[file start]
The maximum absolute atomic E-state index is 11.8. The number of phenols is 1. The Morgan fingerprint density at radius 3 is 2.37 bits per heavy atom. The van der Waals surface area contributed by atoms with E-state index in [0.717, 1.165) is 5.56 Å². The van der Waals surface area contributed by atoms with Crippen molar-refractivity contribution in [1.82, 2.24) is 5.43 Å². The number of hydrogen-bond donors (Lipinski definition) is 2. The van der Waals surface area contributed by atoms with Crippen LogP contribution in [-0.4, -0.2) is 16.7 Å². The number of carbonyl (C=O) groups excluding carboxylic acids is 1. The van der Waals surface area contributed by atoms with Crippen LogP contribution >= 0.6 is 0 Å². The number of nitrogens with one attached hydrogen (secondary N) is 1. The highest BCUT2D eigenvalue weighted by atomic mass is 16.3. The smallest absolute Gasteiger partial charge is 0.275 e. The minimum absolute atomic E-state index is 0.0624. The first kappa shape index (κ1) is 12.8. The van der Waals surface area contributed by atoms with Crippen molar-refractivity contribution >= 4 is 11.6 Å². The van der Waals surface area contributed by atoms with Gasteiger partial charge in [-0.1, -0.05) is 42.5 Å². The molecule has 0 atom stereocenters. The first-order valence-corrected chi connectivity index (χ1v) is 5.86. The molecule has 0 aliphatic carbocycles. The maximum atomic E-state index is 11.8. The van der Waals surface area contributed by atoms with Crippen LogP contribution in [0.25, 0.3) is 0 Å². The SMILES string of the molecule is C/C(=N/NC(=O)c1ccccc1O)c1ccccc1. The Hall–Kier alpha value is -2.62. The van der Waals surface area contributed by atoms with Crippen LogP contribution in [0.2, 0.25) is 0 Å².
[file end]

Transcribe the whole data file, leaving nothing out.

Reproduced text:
The maximum absolute atomic E-state index is 11.8. The number of phenols is 1. The Morgan fingerprint density at radius 3 is 2.37 bits per heavy atom. The van der Waals surface area contributed by atoms with E-state index in [0.717, 1.165) is 5.56 Å². The van der Waals surface area contributed by atoms with Crippen molar-refractivity contribution in [1.82, 2.24) is 5.43 Å². The number of hydrogen-bond donors (Lipinski definition) is 2. The van der Waals surface area contributed by atoms with Crippen LogP contribution in [-0.4, -0.2) is 16.7 Å². The number of carbonyl (C=O) groups excluding carboxylic acids is 1. The van der Waals surface area contributed by atoms with Crippen LogP contribution >= 0.6 is 0 Å². The number of nitrogens with one attached hydrogen (secondary N) is 1. The highest BCUT2D eigenvalue weighted by atomic mass is 16.3. The smallest absolute Gasteiger partial charge is 0.275 e. The minimum absolute atomic E-state index is 0.0624. The first kappa shape index (κ1) is 12.8. The van der Waals surface area contributed by atoms with Crippen molar-refractivity contribution >= 4 is 11.6 Å². The van der Waals surface area contributed by atoms with Gasteiger partial charge in [-0.1, -0.05) is 42.5 Å². The molecule has 0 atom stereocenters. The first-order valence-corrected chi connectivity index (χ1v) is 5.86. The molecule has 0 aliphatic carbocycles. The maximum atomic E-state index is 11.8. The van der Waals surface area contributed by atoms with Crippen LogP contribution in [0.25, 0.3) is 0 Å². The SMILES string of the molecule is C/C(=N/NC(=O)c1ccccc1O)c1ccccc1. The Hall–Kier alpha value is -2.62. The van der Waals surface area contributed by atoms with Crippen LogP contribution in [0.2, 0.25) is 0 Å².